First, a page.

For example, on the way to his job interview, George meets an attractive woman (Barbara Stock) who manages to convince him to skip his appointment in favour of a bit of sexual dalliance at the Hotel Edison. The encounter turns sour as the woman is revealed to be a confidence trickster who, after having handcuffed her victim to the bed, robs him of his only suit, acquired, as George desperately declares, for “350 dollars […] at Moe Ginsburg!” That’s George’s main story. The smaller comic incident involves him getting stuck in the subway’s closing doors as he is leaving with the confidence trickster. As in George’s case, some of the smaller incidents are linked to the main story while others are more independent in nature (e.g., Kramer’s struggle to get a seat).
Giulio Mattioli says that “[a] defining feature of the public transport experience is co-presence with strangers” (2014: 58) and a red thread running through “The Subway” has to do with the comic incidents such co-presence can cause. And, particularly, the episode plays with situations where striking up a conversation with an anonymous subway traveler turns the table on everyone involved. In George’s case, for instance, the woman turns out to be a confidence trickster. But, of course, she has been played as well. When going through George’s wallet, she learns that he is not the successful, maverick stockbroker he claimed to be on the subway and that she has “wasted [her] whole morning […] for eight dollars” – plus the Moe Ginsburg suit.
In some respects, George and Jerry’s experiences can be seen as each other’s foil. George’s journey is characterized by deceit and dissimulation while Jerry’s trip is marked by a kind of transgressive honesty. Having boarded a train to Coney Island, Jerry falls asleep, much to the annoyance of the man next to him. On the seat opposite, a well-dressed, corpulent man (Ernie Sabella) also makes his opinion noticeable through a series of disapproving glances. This small comic anecdote about sleeping on the subway then merges into Jerry’s main story: waking up, he discovers that the corpulent man has stripped naked and that all the other passengers have cramped together in one end of the compartment. The ensuing exchange between the two is frank:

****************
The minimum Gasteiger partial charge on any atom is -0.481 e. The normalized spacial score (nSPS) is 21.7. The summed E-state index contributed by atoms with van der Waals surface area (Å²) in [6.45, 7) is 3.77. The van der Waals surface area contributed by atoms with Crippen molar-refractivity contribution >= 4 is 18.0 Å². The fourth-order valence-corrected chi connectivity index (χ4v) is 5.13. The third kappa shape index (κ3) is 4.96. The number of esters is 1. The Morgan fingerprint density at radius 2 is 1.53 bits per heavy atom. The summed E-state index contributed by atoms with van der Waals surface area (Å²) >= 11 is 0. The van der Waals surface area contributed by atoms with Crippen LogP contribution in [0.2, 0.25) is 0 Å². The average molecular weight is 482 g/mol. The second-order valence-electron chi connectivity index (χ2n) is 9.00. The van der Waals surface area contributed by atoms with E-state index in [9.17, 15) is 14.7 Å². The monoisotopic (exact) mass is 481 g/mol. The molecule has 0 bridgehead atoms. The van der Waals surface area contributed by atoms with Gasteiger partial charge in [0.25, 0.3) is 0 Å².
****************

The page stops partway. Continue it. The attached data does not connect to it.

Jerry: O-K. You realize of course, you’re naked?
Corpulent man: Naked, dressed. I don’t see any difference.
J: You oughta’ sit here. There is a difference.
CM: You got something against naked body?
J: I got something against yours. How about a couple of deep knee bends, maybe a squat thrust?
CM: Who’s got time for squat thrusts?
J: All right, how about skipping breakfast. I’m guessing you’re not a ‘half-grapefruit and black coffee’ man?
CM: I like a good breakfast.
J: I understand, I like a good breakfast. Long as you don’t wind up trapped in a room in bib overalls and pigtails, being counseled by Dick Gregory.
CM: I’m not ashamed of my body.
J: Exactly. That’s your problem. You should be.
Surprisingly, this confrontation does not lead to further hostilities but friendly companionship. The next scene sees them bond over baseball – a discussion which ends with Jerry declaring that “If they [the Mets] win the pennant I’ll sit naked with you at the World Series” – before they leave the subway together to do the rides on Coney Island. The story concludes back in Monk’s where Jerry enthusiastically tells Elaine and Kramer about his trip:
Jerry: No, I never got the car. We were having such a good time, by the time I got to the police garage, it was closed.
Elaine: Too bad.
J: You wouldn’t believe what this guy put away at Nathan’s. Look at what we won!
[Waves around a stuffed monkey]
J: You want him?
E: Get that out of my face.